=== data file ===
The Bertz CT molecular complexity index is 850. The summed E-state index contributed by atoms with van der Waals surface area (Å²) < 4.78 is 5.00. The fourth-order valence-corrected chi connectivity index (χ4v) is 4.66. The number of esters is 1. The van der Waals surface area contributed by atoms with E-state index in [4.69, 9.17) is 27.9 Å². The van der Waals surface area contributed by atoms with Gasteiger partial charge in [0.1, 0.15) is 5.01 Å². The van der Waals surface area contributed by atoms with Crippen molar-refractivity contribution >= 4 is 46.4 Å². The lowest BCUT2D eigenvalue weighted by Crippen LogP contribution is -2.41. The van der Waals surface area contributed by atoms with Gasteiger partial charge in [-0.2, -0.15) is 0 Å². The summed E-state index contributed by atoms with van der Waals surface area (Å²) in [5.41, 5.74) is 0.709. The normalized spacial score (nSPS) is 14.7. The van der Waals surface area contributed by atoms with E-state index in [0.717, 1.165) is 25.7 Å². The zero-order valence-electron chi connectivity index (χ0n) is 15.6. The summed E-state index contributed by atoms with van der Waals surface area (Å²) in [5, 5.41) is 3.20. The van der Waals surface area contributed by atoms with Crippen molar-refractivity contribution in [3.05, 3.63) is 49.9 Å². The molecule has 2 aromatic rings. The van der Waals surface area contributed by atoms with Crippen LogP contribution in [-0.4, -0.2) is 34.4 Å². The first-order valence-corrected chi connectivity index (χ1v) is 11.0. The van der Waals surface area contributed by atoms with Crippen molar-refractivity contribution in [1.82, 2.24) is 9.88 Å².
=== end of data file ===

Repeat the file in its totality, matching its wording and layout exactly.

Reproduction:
The Bertz CT molecular complexity index is 850. The summed E-state index contributed by atoms with van der Waals surface area (Å²) < 4.78 is 5.00. The fourth-order valence-corrected chi connectivity index (χ4v) is 4.66. The number of esters is 1. The van der Waals surface area contributed by atoms with E-state index in [4.69, 9.17) is 27.9 Å². The van der Waals surface area contributed by atoms with Gasteiger partial charge in [0.1, 0.15) is 5.01 Å². The van der Waals surface area contributed by atoms with Crippen molar-refractivity contribution >= 4 is 46.4 Å². The lowest BCUT2D eigenvalue weighted by Crippen LogP contribution is -2.41. The van der Waals surface area contributed by atoms with Gasteiger partial charge in [-0.2, -0.15) is 0 Å². The summed E-state index contributed by atoms with van der Waals surface area (Å²) in [5.41, 5.74) is 0.709. The normalized spacial score (nSPS) is 14.7. The van der Waals surface area contributed by atoms with E-state index in [0.717, 1.165) is 25.7 Å². The zero-order valence-electron chi connectivity index (χ0n) is 15.6. The summed E-state index contributed by atoms with van der Waals surface area (Å²) in [5, 5.41) is 3.20. The van der Waals surface area contributed by atoms with Crippen molar-refractivity contribution in [3.05, 3.63) is 49.9 Å². The molecule has 2 aromatic rings. The van der Waals surface area contributed by atoms with Crippen LogP contribution in [-0.4, -0.2) is 34.4 Å². The first-order valence-corrected chi connectivity index (χ1v) is 11.0. The van der Waals surface area contributed by atoms with Crippen molar-refractivity contribution in [1.82, 2.24) is 9.88 Å².